Over the long holiday weekend, I picked up three c.d.'s with my B&N gift card: "Swordfishtrombones" by Tom Waits; "El Camino" and "Chulahoma" by The Black Keys. "El Camino" will be the focus of today's music review.
I was first introduced to this group and this particular c.d. by noted writer/musician (click here for a song by his group American Falcon)/blogger Chris LaTray, who had posted a video clip of Lonely Boy on his blog about a month ago. The song rocked so much that I decided right then and there that I needed to have that c.d., which for me is a rarity, since I like to experience an artist's output in chronological order.
Anyways, when I purchased my copy the sticker on the wrapper said, "Play It Loud". So I did and the end result was a c.d. that not only kicked ass from track 1, but forced you to listen to it all the way through in one sitting.
Most bands, when they release a c.d., can usually be listened to piecemeal. In other words, it would contain maybe one or two radio friendly hits, a few decent tracks and the rest filler. Thus, you could listen to it for ten or twelve minutes, take a break to do something, then come back and listen to it for another chunk of time, etc..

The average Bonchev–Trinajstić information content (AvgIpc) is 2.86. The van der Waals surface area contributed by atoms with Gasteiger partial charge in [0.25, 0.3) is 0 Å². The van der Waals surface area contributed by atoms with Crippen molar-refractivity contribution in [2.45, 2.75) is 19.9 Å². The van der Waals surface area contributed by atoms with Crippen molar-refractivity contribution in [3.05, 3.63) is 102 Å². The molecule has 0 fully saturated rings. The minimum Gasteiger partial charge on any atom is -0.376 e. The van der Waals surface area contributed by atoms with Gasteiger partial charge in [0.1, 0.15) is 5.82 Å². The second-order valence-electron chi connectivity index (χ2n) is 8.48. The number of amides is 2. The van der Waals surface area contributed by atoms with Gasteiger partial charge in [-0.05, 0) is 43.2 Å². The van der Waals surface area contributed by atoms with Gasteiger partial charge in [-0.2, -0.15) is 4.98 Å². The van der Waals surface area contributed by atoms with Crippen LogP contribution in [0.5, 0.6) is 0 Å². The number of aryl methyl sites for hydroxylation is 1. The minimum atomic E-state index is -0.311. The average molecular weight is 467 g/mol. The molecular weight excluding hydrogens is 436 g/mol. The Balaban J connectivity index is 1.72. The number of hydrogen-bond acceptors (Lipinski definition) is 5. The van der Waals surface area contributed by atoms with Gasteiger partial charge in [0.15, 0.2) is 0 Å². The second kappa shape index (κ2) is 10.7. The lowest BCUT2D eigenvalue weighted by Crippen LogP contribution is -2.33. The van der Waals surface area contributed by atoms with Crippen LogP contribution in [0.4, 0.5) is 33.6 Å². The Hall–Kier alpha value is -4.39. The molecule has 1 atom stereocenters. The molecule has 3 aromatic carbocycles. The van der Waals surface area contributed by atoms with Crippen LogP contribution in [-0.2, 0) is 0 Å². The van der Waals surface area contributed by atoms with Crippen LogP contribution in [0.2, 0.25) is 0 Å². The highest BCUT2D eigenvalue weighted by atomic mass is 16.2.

"El Camino" is written and played in such a way that it's virtually impossible to listen to it piecemeal. Each track seamlessly flows into the next, allowing almost zero time to come up for air and prepare for the next. Even when it goes from a rocker like "Gold On The Ceiling" to a mellower song called "Little Black Submarines", it still maintains that uptempo pacing that allows no room for breathing. And should you be forced to take a break longer than twenty seconds from the c.d., it's almost impossible to go back where you left off at and pick up the current story line, thus leaving you with no other option than to start at the beginning and hope to hell that no one bothers you for the next thirty-eight minutes and twenty-seven seconds.
Overall, I found this c.d. an absolute pleasure not only to listen to, but to experience as well. Everything, from the music to the vocals, both lead and backing, is done in such a way that quite often it's hard to tell who's doing what when. Even if you've never experienced The Black Keys before, this c.d. is a great example of what's being played not only on real radio, but at the smaller (i.e. non-arena) music venues around the country and on the small indie labels (Nonsuch Records is not an indie label, although their earlier stuff found on Fat Possum Records is).